S. Korea bans minors, foreigners, financial institutions from trading bitcoins

2017.12.14 14:27:13 | 2017.12.14 14:29:08

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Minors, non-Korean nationals, and banks and other mainstream financial institutions will be disallowed in cyptocurrency trade in South Korea under the government’s first set of official guidelines on virtual money that spiraled into a national frenzy.

To tackle mushrooming frauds and speculative activities, the Justice Ministry has been in charge of the clampdown instead of financial authorities to make the government stance clear that it wasn’t ready to accept cryptocurrency as a legitimate financial asset or instrument.

Under the measures, minors will be banned from digital currency trade and opening accounts. Non-Korean nationals including those residing in Korea will also be forbidden as the Chinese are suspected to be partly accountable for the speculation by moving to the Korean exchange to avoid clampdown at their home country.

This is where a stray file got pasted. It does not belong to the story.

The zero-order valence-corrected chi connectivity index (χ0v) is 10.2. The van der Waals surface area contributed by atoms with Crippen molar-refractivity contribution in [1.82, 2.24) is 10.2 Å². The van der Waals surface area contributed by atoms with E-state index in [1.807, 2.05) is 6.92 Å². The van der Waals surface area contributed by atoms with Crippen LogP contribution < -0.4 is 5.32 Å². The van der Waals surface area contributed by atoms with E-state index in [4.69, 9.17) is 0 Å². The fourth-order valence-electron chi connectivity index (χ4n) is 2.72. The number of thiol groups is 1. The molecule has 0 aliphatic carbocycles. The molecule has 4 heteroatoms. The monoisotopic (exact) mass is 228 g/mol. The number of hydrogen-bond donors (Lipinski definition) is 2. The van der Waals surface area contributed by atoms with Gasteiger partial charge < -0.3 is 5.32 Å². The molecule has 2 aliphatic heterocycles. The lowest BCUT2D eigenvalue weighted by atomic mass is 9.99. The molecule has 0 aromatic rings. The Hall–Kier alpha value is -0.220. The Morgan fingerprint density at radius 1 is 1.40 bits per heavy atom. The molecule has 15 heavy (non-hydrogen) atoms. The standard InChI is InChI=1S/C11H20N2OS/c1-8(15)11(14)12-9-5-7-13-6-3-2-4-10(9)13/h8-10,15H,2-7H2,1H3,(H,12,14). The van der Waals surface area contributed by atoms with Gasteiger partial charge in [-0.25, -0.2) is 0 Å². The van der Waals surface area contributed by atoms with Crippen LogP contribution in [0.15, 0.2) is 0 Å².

Commercial banks and other mainstream financial institutions cannot buy, sell, or own cyptocurrency as collateral.

Law enforcement officers will crack down on fund-raising for bitcoin investment through fraudulent multi-level marketing, deceitful virtual currency sale, dealings of illegal items like drugs and concealment of crime proceeds using virtual currencies.

Authorities will also require banks to tighten identification procedures for account opening to keep minors and non-residents at bay from cryptocurrency exchanges, while seeking ways to force local cryptocurrency exchanges to establish anti-money laundering compliance programs and to report any suspicious transactions to banks. Established exchanges are subject to cybersecurity checks to protect customers’ data, effective next year.

The actions come upon warning that bitcoin fad has gone out of control in the nation with Korea now making up 20 percent of global digital currency trade.

By Lee Seung-yoon and Minu Kim

[ⓒ Pulse by Maeil Business Newspaper & mk.co.kr, All rights reserved]